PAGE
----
Statue of a Kouros
This marble statue of a Kouros is one of the earliest sculptures of a human figure carved in Athens from 590–580 B.C.
The statue was used to mark the grave of a young Athenian aristocrat. Kouros means youth, or boy, especially of noble rank, in ancient Greek.
The rigid stance with the left leg forward and arms straight down the side was derived and influenced by monumental Egyptian statues.
The Egyptian figures usually wore loincloths or other clothing and typically represented only the Kings of Egypt.
The Greek innovation was that sculpture is cut away from the stone and was not embedded in rock. There is also no stone holding the legs together.
There is more free space between the arms and the chest. In essence, this figure was freed from the rock.
This pose provided a simple style used by Greek sculptors in the 6th century B.C. as they learned the art of sculpting human figures.
This early sculpture featured geometric forms and anatomical details that were rendered in beautiful proportional patterns.
Greek marble nude sculpture evolved with experimentation. In the classical period, a century after this figure, Greeks made figures that stood in contrapposto.
Contrapposto was a more natural pose with a turned waist where the weight is shifted to one leg. The body became asymmetrical and more natural.
The nude first became significant in art through Ancient Greece. Athletic competitions influenced Greek culture at religious festivals, which celebrated the human body.
The athletes competed in the nude, and the Greeks considered that the athletes represented the ideal in humanity and culture.
The Ancient Greeks associated the male nude form with triumph, glory, and moral excellence. Images of naked athletes stood as offerings to the Gods in holy sanctuaries, and athletic nudes portrayed Greek religious gods.
Western art, through Roman copies of Greek nude sculpture, borrowed the artistic language of the nude.
Nudity portrayed the perfected ideal conceptually and moved the mind and the passions.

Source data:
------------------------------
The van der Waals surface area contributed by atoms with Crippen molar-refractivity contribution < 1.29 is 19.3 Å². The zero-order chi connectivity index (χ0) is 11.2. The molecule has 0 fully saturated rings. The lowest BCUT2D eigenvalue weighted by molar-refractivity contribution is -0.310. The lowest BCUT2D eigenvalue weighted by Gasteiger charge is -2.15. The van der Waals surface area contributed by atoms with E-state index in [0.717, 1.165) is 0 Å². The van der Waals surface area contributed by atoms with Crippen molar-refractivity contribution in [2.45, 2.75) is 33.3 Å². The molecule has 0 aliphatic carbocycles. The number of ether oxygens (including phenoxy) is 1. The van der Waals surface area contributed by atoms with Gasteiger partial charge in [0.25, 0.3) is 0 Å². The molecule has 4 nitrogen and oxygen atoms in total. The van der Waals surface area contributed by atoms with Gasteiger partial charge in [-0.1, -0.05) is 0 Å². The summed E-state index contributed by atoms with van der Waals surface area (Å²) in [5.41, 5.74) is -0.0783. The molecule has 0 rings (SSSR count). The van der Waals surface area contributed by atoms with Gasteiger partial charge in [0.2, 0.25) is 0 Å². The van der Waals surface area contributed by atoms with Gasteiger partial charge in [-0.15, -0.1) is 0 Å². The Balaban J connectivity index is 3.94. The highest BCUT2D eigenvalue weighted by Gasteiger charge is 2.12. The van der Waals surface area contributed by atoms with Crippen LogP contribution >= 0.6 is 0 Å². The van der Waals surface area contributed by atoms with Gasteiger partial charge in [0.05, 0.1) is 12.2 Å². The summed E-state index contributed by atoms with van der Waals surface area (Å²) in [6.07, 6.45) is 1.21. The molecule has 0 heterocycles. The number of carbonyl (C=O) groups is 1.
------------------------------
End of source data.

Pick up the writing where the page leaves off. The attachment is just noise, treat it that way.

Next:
The Laocoön statues originated and evolved from the Statue of a Kouros.
This Statue of a Kouros was the beginning and birth of the Western art tradition of many sculptural masterpieces that we see in Art Museums today.
Statue of a Kouros
- Title: Statue of a Kouros
- Date: ca. 590–580 B.C.
- Period: Archaic
- Culture: Greek, Attic
- Medium: Marble, Naxian
- Dimensions: H: 76 in. (195 cm); W: 20 in. (52 cm)
- Museum: Metropolitan Museum of Art – MET, New York, USA
Statue of a Kouros
New York Kouros
MET Greek and Roman Art Collection
MET Egyptian Art Collection
MET Asian Art Collection
- Luohan – Yixian Glazed Ceramic Sculpture
- Pillow with Landscape Scenes – Zhang Family Workshop
- Jar with Dragon
- Fine Wind, Clear Morning by Katsushika Hokusai
MET Ancient Near Eastern Art Collection
- Sumerian Standing Male Worshiper
- Head of a Beardless Royal Attendant – Eunuch
- Human-Headed Winged Bull (Lamassu)
MET Islamic Art Collection
MET Arts of Africa, Oceania, and the Americas Collection
- Benin Ivory Mask
- African Face Mask – Kpeliye’e
- Sican Funerary Mask – Peru
- Ceremonial Axe – Papua New Guinea
Anavysos Kouros & Kore
MET European Sculpture and Decorative Arts Collection
- “Hercules the Archer” by Antoine Bourdelle
- “Orpheus and Eurydice” by Auguste Rodin
- “Perseus with the Head of Medusa” by Antonio Canova
- “The Little Fourteen-Year-Old Dancer” by Edgar Degas
MET Medieval Art Collection
- “The Last Supper” by Ugolino di Nerio
- Plaque with the Journey to Emmaus and Noli Me Tangere
- Doorway from the Church of San Nicolò, San Gemini
THE GETTY KOUROS
MET Arms and Armor Collection
MET Photograph Collection
“Everything flows and nothing abides, everything gives way, and nothing stays fixed.”
Photo Credit: 1) By Wikipedia Loves Art participant “Futons_of_Rock” [CC BY 2.5], via Wikimedia Commons; InSapphoWeTrust from Los Angeles, California, USA, CC BY-SA 2.0 creativecommons.org/licenses/by-sa/2.0>, via Wikimedia Commons